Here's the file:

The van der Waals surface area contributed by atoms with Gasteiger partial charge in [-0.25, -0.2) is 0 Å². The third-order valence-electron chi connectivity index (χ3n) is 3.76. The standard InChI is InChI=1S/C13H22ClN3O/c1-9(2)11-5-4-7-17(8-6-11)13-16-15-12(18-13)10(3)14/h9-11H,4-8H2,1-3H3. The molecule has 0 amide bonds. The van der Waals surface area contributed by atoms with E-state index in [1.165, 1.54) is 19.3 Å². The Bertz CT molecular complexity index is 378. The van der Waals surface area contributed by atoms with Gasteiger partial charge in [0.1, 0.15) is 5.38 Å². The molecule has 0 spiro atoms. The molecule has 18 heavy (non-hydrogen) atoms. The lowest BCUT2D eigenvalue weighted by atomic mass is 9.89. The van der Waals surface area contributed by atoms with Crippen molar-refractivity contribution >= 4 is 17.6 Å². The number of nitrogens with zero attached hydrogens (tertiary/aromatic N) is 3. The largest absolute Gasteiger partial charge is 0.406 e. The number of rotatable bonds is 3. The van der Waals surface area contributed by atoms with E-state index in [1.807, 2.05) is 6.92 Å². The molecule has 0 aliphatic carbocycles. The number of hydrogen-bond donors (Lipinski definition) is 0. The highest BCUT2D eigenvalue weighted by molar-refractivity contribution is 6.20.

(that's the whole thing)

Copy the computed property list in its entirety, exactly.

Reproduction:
The van der Waals surface area contributed by atoms with Gasteiger partial charge in [-0.25, -0.2) is 0 Å². The third-order valence-electron chi connectivity index (χ3n) is 3.76. The standard InChI is InChI=1S/C13H22ClN3O/c1-9(2)11-5-4-7-17(8-6-11)13-16-15-12(18-13)10(3)14/h9-11H,4-8H2,1-3H3. The molecule has 0 amide bonds. The van der Waals surface area contributed by atoms with E-state index in [1.165, 1.54) is 19.3 Å². The Bertz CT molecular complexity index is 378. The van der Waals surface area contributed by atoms with Gasteiger partial charge in [0.1, 0.15) is 5.38 Å². The molecule has 0 spiro atoms. The molecule has 18 heavy (non-hydrogen) atoms. The lowest BCUT2D eigenvalue weighted by atomic mass is 9.89. The van der Waals surface area contributed by atoms with Crippen molar-refractivity contribution >= 4 is 17.6 Å². The number of nitrogens with zero attached hydrogens (tertiary/aromatic N) is 3. The largest absolute Gasteiger partial charge is 0.406 e. The number of rotatable bonds is 3. The van der Waals surface area contributed by atoms with E-state index in [1.807, 2.05) is 6.92 Å². The molecule has 0 aliphatic carbocycles. The number of hydrogen-bond donors (Lipinski definition) is 0. The highest BCUT2D eigenvalue weighted by molar-refractivity contribution is 6.20.